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Marketing Focus – Consumer Behaviour

Marketing Focus – Consumer Behaviour

Company owners and marketing experts need to put themselves into the minds of their consumers and really understand what they are thinking and what is driving them to buy. If we understand their fears, perceptions and pain points, we can target our messaging and design our products and services to fit their needs.

We need to be able to walk in their shoes and connect with how they take their purchasing decisions, to understand the support they need along their buying cycle to get them over the finish line.

We believe understanding your consumer’s behaviour along with your marketing options can save you time and money and make your business more successful. So, take some time to read this article and try and get into the mind of your consumers!

What is a consumer? 

A consumer is simply an individual who purchases goods & services available on the market for their personal use (i.e. not for resale). Understanding consumer behaviour is essential to the development of marketing strategies, especially for the consideration of pricing, positioning, segmentation, product design and promotion.

Creating consumer interest and desire for your product/service is one of the main factors to success and is achieved largely by understanding consumer behaviour. Creating a marketing mix to please your target consumers is the goal, as it will positively influence the buyer’s decision making process.

The basics of consumer behaviour

While we’d like to think that customers care about what we’re selling and are listening to what we’re saying, this is not the case. We blank out a huge amount of the stimulus that’s around us, so that we can focus on our core activities and interests, so we’re competing against a lot of noise and really need to stimulate desire and interest to break through.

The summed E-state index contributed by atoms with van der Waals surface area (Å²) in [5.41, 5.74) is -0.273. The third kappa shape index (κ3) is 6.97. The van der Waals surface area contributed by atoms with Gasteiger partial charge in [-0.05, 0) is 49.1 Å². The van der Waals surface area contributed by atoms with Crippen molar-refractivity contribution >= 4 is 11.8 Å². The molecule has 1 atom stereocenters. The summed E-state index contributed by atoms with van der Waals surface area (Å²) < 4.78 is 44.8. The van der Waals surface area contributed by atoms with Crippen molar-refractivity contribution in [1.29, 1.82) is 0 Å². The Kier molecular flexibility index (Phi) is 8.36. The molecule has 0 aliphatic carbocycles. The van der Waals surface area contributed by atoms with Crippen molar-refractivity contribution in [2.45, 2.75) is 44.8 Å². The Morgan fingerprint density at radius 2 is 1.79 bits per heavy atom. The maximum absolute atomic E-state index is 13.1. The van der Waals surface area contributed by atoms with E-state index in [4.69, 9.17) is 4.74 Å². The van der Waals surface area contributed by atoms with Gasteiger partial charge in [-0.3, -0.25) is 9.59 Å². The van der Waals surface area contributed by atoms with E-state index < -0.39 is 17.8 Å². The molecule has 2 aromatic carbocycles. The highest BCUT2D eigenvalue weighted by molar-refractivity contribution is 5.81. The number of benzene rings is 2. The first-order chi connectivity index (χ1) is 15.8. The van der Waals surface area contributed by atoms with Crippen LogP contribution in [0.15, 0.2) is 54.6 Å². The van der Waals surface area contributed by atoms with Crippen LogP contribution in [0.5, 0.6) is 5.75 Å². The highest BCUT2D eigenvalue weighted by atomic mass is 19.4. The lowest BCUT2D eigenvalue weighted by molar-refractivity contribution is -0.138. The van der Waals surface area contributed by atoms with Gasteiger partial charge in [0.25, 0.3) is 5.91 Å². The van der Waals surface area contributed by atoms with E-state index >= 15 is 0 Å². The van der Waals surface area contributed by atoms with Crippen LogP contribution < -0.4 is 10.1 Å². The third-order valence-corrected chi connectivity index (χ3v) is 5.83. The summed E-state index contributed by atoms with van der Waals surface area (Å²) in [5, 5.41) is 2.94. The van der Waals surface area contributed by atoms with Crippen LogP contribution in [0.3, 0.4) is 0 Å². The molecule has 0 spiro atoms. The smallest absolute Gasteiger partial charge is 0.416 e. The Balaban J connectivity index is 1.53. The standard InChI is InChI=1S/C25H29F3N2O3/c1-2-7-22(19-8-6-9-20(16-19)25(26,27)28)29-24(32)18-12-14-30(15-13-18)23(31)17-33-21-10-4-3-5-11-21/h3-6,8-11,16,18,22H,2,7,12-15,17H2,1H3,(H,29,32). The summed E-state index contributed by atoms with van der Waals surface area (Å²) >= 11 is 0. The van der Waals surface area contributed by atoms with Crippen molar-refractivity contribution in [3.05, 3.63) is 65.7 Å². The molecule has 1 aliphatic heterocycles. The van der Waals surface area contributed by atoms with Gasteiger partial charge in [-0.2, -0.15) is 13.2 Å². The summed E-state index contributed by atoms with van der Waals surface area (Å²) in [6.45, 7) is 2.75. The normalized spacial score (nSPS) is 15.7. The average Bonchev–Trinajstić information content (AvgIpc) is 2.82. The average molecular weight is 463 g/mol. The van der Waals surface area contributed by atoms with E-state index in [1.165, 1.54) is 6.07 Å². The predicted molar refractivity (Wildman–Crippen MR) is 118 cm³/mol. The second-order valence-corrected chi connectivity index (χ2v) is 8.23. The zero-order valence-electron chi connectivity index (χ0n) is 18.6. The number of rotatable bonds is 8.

Here are a few things to think about when you’re designing your marketing: 

  • Not all promotional material and advertisements will excite the consumer as they do not pay attention to everything they see. The consumer is interested in only what they want to see, this is called selective attention.
  • How the consumer perceives the message in your marketing materials and advertisements is called consumer interpretation.
  • The consumer remembers only the most relevant and meaningful message, this is called selective retention.

The Purchasing decision

We live in a world where thousands of companies are vying for our attention and competing for our hard-earned money. There are opportunities to purchase everywhere we look and we’re constantly evaluating the options and making purchasing decisions on low-cost items without really being aware of it. But your consumer behaviour is different depending on the type of purchasing decisions you’re making.

High involvement purchases such as a house or car requires complex decision making. This means that the consumer will search for more information and consider other brands and will need time to make an informed decision. You’ll often want human interaction and support, or very detailed information to help you make a decision. These decisions will often be informed by reviews and recommendations from people we trust. As business owners, sales people or marketers, we need to be patient and let our clients take their time and follow their process before they choose our product. Pushing too hard at the wrong point during this process can alienate them and rule you out, so a softer approach is recommended.

For less important or repetitive purchases, little decision making is required and habit or brand loyalty tend to take over.

Then you have impulse buying which requires spur of the moment decisions and not much thought about other brands etc.

Several factors influence the buying decision of a consumer, including psychological, social, personal and cultural. It’s also important to analyse what, where, when and how consumers buy to achieve a better understanding of your targets. Analysing this also helps you achieve more successful sales promotions.